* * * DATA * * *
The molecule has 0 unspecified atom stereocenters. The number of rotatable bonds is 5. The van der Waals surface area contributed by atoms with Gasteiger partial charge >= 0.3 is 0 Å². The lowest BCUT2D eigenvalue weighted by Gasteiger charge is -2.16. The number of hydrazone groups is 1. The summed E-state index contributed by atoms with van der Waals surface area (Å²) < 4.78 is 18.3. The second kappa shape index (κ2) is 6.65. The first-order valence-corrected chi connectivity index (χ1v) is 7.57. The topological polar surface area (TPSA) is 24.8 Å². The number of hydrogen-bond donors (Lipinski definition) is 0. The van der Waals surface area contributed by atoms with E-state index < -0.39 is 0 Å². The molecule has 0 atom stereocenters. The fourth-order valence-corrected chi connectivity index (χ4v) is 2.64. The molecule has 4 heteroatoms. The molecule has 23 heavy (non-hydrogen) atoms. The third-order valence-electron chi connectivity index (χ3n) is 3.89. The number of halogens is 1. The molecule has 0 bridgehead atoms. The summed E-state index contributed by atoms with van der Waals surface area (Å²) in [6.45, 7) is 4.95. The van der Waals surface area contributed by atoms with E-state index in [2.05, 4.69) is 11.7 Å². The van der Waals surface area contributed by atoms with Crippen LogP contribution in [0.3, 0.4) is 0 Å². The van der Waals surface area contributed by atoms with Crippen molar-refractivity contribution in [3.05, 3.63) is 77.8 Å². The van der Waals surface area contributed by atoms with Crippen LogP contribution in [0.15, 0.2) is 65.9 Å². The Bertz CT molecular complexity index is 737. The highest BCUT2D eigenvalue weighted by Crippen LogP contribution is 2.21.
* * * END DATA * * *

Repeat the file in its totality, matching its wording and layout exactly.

The molecule has 0 unspecified atom stereocenters. The number of rotatable bonds is 5. The van der Waals surface area contributed by atoms with Gasteiger partial charge >= 0.3 is 0 Å². The lowest BCUT2D eigenvalue weighted by Gasteiger charge is -2.16. The number of hydrazone groups is 1. The summed E-state index contributed by atoms with van der Waals surface area (Å²) < 4.78 is 18.3. The second kappa shape index (κ2) is 6.65. The first-order valence-corrected chi connectivity index (χ1v) is 7.57. The topological polar surface area (TPSA) is 24.8 Å². The number of hydrogen-bond donors (Lipinski definition) is 0. The van der Waals surface area contributed by atoms with E-state index < -0.39 is 0 Å². The molecule has 0 atom stereocenters. The fourth-order valence-corrected chi connectivity index (χ4v) is 2.64. The molecule has 4 heteroatoms. The molecule has 23 heavy (non-hydrogen) atoms. The third-order valence-electron chi connectivity index (χ3n) is 3.89. The number of halogens is 1. The molecule has 0 bridgehead atoms. The summed E-state index contributed by atoms with van der Waals surface area (Å²) in [6.45, 7) is 4.95. The van der Waals surface area contributed by atoms with E-state index in [2.05, 4.69) is 11.7 Å². The van der Waals surface area contributed by atoms with Crippen LogP contribution in [0.3, 0.4) is 0 Å². The van der Waals surface area contributed by atoms with Crippen molar-refractivity contribution in [3.05, 3.63) is 77.8 Å². The van der Waals surface area contributed by atoms with Crippen LogP contribution in [0.15, 0.2) is 65.9 Å². The Bertz CT molecular complexity index is 737. The highest BCUT2D eigenvalue weighted by Crippen LogP contribution is 2.21.